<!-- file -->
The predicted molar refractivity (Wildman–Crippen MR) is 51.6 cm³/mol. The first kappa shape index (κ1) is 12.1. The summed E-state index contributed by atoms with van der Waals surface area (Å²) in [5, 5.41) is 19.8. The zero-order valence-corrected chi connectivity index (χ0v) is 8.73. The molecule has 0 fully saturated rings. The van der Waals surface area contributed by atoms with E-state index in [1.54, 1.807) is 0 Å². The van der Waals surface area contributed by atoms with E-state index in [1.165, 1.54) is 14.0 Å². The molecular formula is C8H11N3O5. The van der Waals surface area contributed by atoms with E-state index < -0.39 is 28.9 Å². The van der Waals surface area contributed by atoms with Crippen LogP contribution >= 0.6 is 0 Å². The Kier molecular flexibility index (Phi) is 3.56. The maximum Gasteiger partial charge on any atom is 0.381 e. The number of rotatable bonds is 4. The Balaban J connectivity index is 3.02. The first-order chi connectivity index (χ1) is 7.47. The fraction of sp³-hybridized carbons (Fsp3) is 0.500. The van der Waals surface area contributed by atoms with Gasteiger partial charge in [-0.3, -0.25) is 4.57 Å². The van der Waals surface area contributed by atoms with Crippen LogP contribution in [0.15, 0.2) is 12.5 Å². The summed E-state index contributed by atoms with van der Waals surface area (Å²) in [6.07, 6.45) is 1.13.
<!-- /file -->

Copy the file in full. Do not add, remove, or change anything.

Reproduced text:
The predicted molar refractivity (Wildman–Crippen MR) is 51.6 cm³/mol. The first kappa shape index (κ1) is 12.1. The summed E-state index contributed by atoms with van der Waals surface area (Å²) in [5, 5.41) is 19.8. The zero-order valence-corrected chi connectivity index (χ0v) is 8.73. The molecule has 0 fully saturated rings. The van der Waals surface area contributed by atoms with E-state index in [1.54, 1.807) is 0 Å². The van der Waals surface area contributed by atoms with E-state index in [1.165, 1.54) is 14.0 Å². The molecular formula is C8H11N3O5. The van der Waals surface area contributed by atoms with E-state index < -0.39 is 28.9 Å². The van der Waals surface area contributed by atoms with Crippen LogP contribution >= 0.6 is 0 Å². The Kier molecular flexibility index (Phi) is 3.56. The maximum Gasteiger partial charge on any atom is 0.381 e. The number of rotatable bonds is 4. The Balaban J connectivity index is 3.02. The first-order chi connectivity index (χ1) is 7.47. The fraction of sp³-hybridized carbons (Fsp3) is 0.500. The van der Waals surface area contributed by atoms with Gasteiger partial charge in [-0.3, -0.25) is 4.57 Å². The van der Waals surface area contributed by atoms with Crippen LogP contribution in [0.15, 0.2) is 12.5 Å². The summed E-state index contributed by atoms with van der Waals surface area (Å²) in [6.07, 6.45) is 1.13.